It certainly can be. Let me illustrate. The Daily Mail has published an interesting historical article on American women who married into landed but often cash-strapped British Society at the beginning of last century. It is entitled “Cash for titles: The Billion Dollar Ladies“, and is ably authored by television producer and writer Daisy Goodwin. It starts with the poignant opening line, “But money didn’t always buy them happiness.”
One American who arguably did find a measure of happiness was Nancy Langhorne Shaw who married William Waldorf Astor, “a member of the Anglicised branch of the Astor family.” It’s not that money or marriage brought her happiness in and of themselves. Having spent much time in bed sick, though, Nancy Astor – as she had then become through her marriage to Lord Astor – was introduced to Christian Science, and had a remarkable turnaround in her health. According to a very brief first-person account which was later published by the Christian Science periodicals she went from being constantly exhausted to being virtually tireless. And the historical record also shows that she lived a long active life that way.
And it is a very public historical record. As the article points out, she was “perhaps the most successful American woman of all” of those who married into the British aristocracy at that time. It continues that she “went on to become the political hostess of her generation and the first woman MP to take up her seat in the House of Commons.”
Most people, especially women who have crashed through some glass ceiling of their own along the way, would probably agree that would have been no mean feat. She must have had some inner strength, some true grit to draw on. So how did she do it? The article continues, “Nancy Astor was teetotal and a Christian Scientist, but she changed the face of British politics by showing that women could perform as well as men in parliament.”
I am sure that is intended as an innocent enough “but”…but it would seem to cast a long shadow, in the wrong direction. It seems to suggest that Nancy Astor managed to rise to the challenge of being the first woman in one of the most masculine of all bastions of male privilege despite the fact that she was a Christian Scientist, rather than because of it. And that in spite of the fact that the religion which inspired her was founded by a woman who herself had to walk through multiple glass ceilings just to be able to share publicly her hard-won, hard-proven, heartfelt conviction of the vital importance of the healing at the heart of the ministry of Jesus.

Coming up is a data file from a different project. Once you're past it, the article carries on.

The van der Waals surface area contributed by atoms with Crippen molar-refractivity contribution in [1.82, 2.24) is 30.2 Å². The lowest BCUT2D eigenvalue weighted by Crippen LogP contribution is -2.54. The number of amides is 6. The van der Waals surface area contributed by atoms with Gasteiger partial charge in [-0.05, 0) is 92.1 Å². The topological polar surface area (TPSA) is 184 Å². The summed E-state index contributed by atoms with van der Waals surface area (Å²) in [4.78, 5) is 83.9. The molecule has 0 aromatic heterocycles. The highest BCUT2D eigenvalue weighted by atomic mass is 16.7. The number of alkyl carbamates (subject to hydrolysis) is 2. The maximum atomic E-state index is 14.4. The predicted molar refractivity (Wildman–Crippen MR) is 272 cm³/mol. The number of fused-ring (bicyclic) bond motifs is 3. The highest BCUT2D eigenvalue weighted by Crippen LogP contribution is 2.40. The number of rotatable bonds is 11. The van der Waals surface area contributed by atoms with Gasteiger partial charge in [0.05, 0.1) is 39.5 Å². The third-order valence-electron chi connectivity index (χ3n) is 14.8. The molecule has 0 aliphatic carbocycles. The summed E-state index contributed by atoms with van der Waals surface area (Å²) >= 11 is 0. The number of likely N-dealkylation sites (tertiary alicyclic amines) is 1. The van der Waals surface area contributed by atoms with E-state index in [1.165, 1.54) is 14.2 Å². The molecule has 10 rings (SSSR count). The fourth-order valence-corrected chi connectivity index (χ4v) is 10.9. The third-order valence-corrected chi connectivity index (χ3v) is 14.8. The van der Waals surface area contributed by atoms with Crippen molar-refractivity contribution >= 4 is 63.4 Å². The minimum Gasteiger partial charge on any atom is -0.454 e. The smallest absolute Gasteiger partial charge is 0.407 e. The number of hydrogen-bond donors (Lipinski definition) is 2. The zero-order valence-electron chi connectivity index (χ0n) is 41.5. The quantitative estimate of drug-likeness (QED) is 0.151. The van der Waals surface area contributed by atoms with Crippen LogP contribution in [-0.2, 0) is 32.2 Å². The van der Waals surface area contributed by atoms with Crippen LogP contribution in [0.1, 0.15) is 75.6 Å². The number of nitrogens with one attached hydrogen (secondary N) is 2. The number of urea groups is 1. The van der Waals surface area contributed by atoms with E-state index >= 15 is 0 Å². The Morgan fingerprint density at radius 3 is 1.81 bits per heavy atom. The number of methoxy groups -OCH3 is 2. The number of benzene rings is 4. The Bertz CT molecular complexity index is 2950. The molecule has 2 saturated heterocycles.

The founder of Christian Science, Mary Baker Eddy, not only could have taught Nancy Astor a thing or two about making it in a man’s world against the odds, but she undoubtedly did teach her many a valuable spiritual lesson through her writings, which Nancy Astor referred to daily, alongside the Bible. Mary Baker Eddy’s Bible-based idea of the male and female equality in the nature of God – as Father-Mother – and, consequently, in the lives of women and men still seems ahead of its time compared to the more laboured progress of other theological viewpoints. (Here is an example, from her key text, Science and Health with Key to the Scriptures.) Although not outwardly a suffragette before women achieved the vote, Nancy Astor went on to use her Parliamentary position to push for women’s equality in many fields.
I never personally knew Nancy Astor, who passed on in 1964, before I became a Christian Scientist. However, from what I have read about her and heard of her it is probably fair to say that she was a colourful individual who brought her own strong personality to bear on what she did and how she did it. Christian Science can’t take the credit for all she accomplished, nor the blame for all that she might have done which was not so admired. But it was very much a part and parcel of her outlook for decades, and has its due place in her life story, even if that life story is just a one paragraph summary!
And its “due place” is not a “but” and possibly not a “because of” either. Can we settle for the following?
“Nancy Astor was teetotal and a Christian Scientist and with the support that gave her she changed the face of British politics by showing that women could perform as well as men in parliament.”
N.B. A brief letter of mine was published in the Independent about Nancy Astor’s unusually strident approach to sharing Christian Science, under the title Love thy neighbour“. (It’s about two thirds of the way down the page of letters.)